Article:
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Callender willing to give back to TT youths

Hard Rock Punta Cana
Callender willing to give back to TT youths

NATIONAL SPRINTER and double Olympic medallist Emmanuel Callender is willing to give back to the new crop of TT athletes, after he hangs up his spikes.

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The 35-year-old Callender is part of the national 4×100-metre relay team, along with Marc Burns, Aaron Armstrong, Keston Bledman and Richard Thompson, who are expected to receive their medals at the 2020 Olympic Games in Tokyo, Japan

The TT’s second-place finish, with a time of 38.06 seconds, was upgraded to gold, by the IAAF, after Jamaica’s Nesta Carter (a member of their quartet), failed a doping test

The 35-year-old Callender was part of the TT 4x100m teams who got silver at both the 2012 London Olympics and the 2009 World Championships in Berlin, Germany.

The 2017 national 100m champ has personal times of 10.05 (100m) and 20.40 (200m), both were set in 2009

In the final part of an interview at the Larry Gomes Stadium, Arima last Tuesday, Callender spoke about his thoughts on TT track and field and his career thus far

JOEL BAILEY (JB): I understand you deal with interact with the up-and-coming crop of TT athletes

EMMANUEL CALLENDER (EC): I speak to a lot of youths. I hear their cries and they really want to do well and inspire others. There are no genuine people to guide them. You wouldn’t find people in authority using us, as mentors, to help them get to the place where they are supposed to be. I have two Olympic medals and they don’t come just by luck and chance. That’s by the gift of God, hard work and experience

JB: What will you consider to be your major accomplishments?

EC: I have accomplished quite a lot in my career. I’m a two-time CAC (Central American and Caribbean Games) champion, I’ve won countless medals at many games. As I look back at some of my accomplishments, accolades and titles, in one season I achieved sprint distances (in the) 60 metres, 100m, 200m, 4x100m, 4x200m, 4x400m in the 2017 World Relays. And that was at the age of 33, when people said ‘time for you to park up’. Also, being part of my journey, training with (Usain) Bolt, experiences where I was offered opportunities to be a side-coach and help out different guys from the Arab countries at the 2016 Olympics

There is an Indian guy in Trinidad right now whom I’m actually mentoring, Sunil Singh Nagarkoti. Most importantly, bringing joy to the nation and accomplishing this with teamwork. The struggle and the fight to achieve those things are the most memorable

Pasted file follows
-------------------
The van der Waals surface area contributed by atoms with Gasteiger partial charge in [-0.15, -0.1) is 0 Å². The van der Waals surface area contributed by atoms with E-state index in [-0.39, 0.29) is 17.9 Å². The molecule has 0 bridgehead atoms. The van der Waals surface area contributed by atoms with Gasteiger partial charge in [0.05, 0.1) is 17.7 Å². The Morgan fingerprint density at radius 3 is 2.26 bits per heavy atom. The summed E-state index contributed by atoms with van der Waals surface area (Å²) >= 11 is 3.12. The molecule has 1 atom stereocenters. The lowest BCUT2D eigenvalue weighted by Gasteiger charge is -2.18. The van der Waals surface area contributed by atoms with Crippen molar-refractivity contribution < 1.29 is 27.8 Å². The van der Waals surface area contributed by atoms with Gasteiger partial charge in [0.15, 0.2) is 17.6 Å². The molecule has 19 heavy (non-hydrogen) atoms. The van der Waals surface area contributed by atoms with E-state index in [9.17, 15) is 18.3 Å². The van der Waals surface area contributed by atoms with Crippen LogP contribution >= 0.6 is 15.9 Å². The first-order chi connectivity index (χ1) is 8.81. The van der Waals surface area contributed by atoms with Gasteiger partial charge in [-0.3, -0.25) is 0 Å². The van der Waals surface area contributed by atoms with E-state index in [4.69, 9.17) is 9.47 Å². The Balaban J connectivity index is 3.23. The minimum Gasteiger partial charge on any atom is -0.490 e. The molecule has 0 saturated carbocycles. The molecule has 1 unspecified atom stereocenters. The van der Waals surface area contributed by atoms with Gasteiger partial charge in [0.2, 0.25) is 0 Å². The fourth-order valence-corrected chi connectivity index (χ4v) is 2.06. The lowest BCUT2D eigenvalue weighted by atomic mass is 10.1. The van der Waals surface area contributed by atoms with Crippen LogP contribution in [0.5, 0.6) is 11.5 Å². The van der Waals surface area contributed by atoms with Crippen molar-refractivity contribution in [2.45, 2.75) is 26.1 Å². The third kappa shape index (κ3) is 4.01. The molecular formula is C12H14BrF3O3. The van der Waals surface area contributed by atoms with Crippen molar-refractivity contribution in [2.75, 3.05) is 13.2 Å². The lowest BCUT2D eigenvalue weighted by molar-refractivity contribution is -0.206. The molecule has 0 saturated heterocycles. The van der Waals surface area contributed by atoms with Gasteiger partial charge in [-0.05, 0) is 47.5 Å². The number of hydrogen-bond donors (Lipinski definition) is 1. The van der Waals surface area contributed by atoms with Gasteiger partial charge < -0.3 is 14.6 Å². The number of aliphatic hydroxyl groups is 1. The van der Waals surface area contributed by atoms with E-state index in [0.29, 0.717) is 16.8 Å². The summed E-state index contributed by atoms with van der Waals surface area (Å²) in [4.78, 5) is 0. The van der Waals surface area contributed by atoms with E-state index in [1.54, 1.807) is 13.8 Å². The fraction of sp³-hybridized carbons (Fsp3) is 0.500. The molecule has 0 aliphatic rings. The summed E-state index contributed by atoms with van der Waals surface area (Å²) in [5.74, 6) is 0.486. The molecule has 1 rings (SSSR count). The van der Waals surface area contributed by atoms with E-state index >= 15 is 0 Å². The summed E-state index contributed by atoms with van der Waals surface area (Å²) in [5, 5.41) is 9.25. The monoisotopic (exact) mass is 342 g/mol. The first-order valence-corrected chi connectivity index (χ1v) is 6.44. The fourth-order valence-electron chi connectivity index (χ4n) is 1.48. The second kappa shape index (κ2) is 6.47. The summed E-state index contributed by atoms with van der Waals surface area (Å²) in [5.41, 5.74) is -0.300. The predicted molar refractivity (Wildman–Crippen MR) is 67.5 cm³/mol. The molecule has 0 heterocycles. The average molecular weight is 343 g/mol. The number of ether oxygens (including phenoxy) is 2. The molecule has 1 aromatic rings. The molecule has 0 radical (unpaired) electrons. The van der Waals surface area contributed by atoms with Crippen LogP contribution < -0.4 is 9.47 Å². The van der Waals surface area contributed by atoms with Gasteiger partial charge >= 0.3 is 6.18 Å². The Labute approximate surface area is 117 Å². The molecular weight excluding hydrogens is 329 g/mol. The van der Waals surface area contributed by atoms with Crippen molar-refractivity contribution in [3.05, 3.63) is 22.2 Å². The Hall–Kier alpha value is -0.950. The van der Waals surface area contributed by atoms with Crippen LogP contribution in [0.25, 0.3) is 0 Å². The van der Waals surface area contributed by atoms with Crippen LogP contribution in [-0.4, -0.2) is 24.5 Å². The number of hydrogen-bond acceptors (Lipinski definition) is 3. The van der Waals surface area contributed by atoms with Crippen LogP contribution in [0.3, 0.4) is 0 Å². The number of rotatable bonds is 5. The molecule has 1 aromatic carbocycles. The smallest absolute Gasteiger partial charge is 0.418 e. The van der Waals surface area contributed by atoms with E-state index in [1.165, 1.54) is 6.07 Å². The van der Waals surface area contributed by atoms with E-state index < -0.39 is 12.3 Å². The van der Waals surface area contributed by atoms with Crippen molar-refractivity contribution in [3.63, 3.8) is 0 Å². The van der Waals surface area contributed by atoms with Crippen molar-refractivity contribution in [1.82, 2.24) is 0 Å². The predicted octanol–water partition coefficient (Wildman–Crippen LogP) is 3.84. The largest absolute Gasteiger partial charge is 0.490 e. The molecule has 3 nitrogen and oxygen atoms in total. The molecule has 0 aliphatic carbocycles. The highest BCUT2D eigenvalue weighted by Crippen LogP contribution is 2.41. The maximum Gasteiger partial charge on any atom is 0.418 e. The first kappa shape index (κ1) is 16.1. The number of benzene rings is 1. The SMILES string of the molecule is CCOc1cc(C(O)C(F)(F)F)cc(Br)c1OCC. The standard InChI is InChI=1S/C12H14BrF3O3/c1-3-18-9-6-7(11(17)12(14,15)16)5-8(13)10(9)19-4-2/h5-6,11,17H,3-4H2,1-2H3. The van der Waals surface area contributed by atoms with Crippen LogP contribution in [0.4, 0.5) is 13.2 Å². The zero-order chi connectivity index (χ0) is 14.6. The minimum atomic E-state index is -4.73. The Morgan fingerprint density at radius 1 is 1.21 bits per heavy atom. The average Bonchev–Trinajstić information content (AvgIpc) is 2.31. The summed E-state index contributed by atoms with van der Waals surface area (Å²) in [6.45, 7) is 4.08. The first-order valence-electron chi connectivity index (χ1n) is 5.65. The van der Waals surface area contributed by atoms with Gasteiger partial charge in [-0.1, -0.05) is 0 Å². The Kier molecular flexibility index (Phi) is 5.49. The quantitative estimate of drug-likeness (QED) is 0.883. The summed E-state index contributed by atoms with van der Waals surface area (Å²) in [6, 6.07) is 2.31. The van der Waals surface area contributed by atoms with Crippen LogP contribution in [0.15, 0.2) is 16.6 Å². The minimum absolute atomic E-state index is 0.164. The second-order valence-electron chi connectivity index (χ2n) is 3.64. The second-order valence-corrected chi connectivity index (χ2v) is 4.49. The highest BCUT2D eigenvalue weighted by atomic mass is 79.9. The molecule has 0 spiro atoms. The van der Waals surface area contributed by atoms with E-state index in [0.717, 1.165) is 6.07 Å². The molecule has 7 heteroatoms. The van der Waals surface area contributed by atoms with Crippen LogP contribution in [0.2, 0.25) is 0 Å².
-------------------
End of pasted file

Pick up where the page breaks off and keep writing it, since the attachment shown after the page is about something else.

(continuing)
JB: After your track and field career ends, where are other avenues you are looking at? Is gospel one of them?

EC: Next year please God, at the Tokyo Olympics, me and my team are supposed to get the gold medals from 2008, which is really a huge accomplishment for TT. We completed clean, through hard work and dedication. It’s sad to see we’re receiving it now but it always show that doing the right thing pays. Sometimes it doesn’t pay immediately but it pays off eventually. We’re living in a nation where everyone wants everything fast, nobody wants to work hard. The people who work hard are not being rewarded as they should. This is what is causing lots of bitterness and hatred within the country

JB: Any career paths you intend to follow?

EC: Anything to do with giving back to the youths, and to sports, would be given priority, but it must be sustainable to help support a family and help participation at masters level, and help motivate people. I want to try to find ways of giving back. Probably I might dabble in health and fitness, coaching, music, but something around youth coaching, mentorship, guidance and stuff like that

JB: What keeps you motivated at this age?

EC: To be honest, God. What really fuels that (fire)? The majority of the time is when I hear youths who want to give up and want to turn to a life of crime. When I show them that I can do that regardless, it makes me feel good. I feel young, I don’t feel old. Before the 2012 Olympics, a few individuals watched me and asked ‘Callender, when you’re retiring?’ and I was like ‘something have to be wrong with me’. Right after that, I got a next Olympic medal. I choose to be an inspiration for others

JB: Why, in this era of dope testing, why athletes are still keen on taking steroids or performance-enhancement drugs?

EC: It’s the quickest way to get to the top. Everybody wants to be to the top, and everybody likes a winner. The majority of the people who are doing that, don’t have the patience. It’s the same thing with crime. Then you’re being faced with the pressures of your country and some people around you who are pressuring you to take this thing.

JB: Do you envision pursuing a gospel career long-term?

EC: It’s something full-time I want to do. Right now, my main focus is track and field and touching a bit here-and-there on coaching. I’ve been working with some international athletes in different countries, helping them mentally and psychologically

EC: When you asked what motivates me, I have something to add to that. To me, age is not a factor, but it seems this is so only in TT. People in positions influencing many sports in TT do not enhance the conveyor belt for talent. National teams bring back aged athletes over and over.

There is little to no space created for older ones to give back, but on the team itself. Some end up injured by overextending themselves and retire without ceremony. Some end up disgracefully retired. There should be a mix of young talent and experience. This should be factored in development process. One other thing, egos and selfishness get the better of some guys in this tiny nation. It is a fact.

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